Hal Elrod: You just said something that I feel like unity is what we need now more than ever, right? So, if you can be unifying where you’re not picking a side on any topic, you’re saying, “Hey, like what’s bigger than that?” To me, what’s bigger than that is our humanity. Like, I always say that what we have in common trumps what… Our differences are superficial. You believe this, you believe that, you think this, you think that versus, oh, you’re a human being and so am I. And we’re on this journey called life. And that, to me, trumps everything. And therefore, values like kindness and love and unity, that trumps, you know, you can’t say Trump now without there being this association, right?
Brent Pella: Yeah.
Hal Elrod: So, this morning when I went to YouTube to start just refreshing my Brent Pella material, I ended up a Norm MacDonald video popped up. And I ended up instead of spending an hour watching your videos, I just watched a Norm MacDonald video this morning.
Brent Pella: An hour much better spent.
Hal Elrod: Yeah, man. And it’s so true. He’s one of those artists that I didn’t appreciate until he was gone. And then I started to hear other comedians talk about him. Did you see the last stand-up he did on the Letterman Show? Did you see that?
Brent Pella: I don’t think I did, no. Was it recent? In recent years?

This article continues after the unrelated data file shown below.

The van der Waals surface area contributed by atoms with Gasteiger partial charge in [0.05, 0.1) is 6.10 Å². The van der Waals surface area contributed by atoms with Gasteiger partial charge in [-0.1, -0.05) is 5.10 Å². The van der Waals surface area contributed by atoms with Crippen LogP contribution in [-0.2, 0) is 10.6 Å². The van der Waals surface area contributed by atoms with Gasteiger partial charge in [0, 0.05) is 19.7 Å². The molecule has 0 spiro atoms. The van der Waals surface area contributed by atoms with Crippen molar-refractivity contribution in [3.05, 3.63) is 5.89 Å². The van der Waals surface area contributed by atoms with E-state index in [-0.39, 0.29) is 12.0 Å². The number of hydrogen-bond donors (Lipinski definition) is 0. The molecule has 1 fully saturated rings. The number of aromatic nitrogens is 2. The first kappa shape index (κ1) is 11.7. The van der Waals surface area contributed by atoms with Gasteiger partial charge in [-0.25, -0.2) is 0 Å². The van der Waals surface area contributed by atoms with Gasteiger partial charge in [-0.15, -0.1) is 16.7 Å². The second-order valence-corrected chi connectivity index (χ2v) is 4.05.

Hal Elrod: Yeah. That was before he passed, I mean, in the last year or so. I’ll send it to you. It was powerful because it was an incredible set. Hilarious. And then toward the end and no one knew he was dying of cancer except for him. And toward the end, he starts saying, “I think this is the last time that I’ll be on this show,” and he just broke down and started crying and was like, “Dave, I love you. You’ve done so much.” Anyway, so, yeah, man, I’m a fan. Who are some of your favorite comedians? It’s a good segue.
Brent Pella: Yeah, of all time, Jim Carrey is up there. My mom, I grew up with a single mom and we would watch Saturday Night Live all the time. This is right after the Chris Farley era going into Will Ferrell era, and then the Lonely Island era after that with Andy Samberg. So, Will Ferrell is like in my top three. He’s on Mount Rushmore. Jim Carrey, for sure, especially what he was doing on In Living Color, the whole Fire Marshall Bill.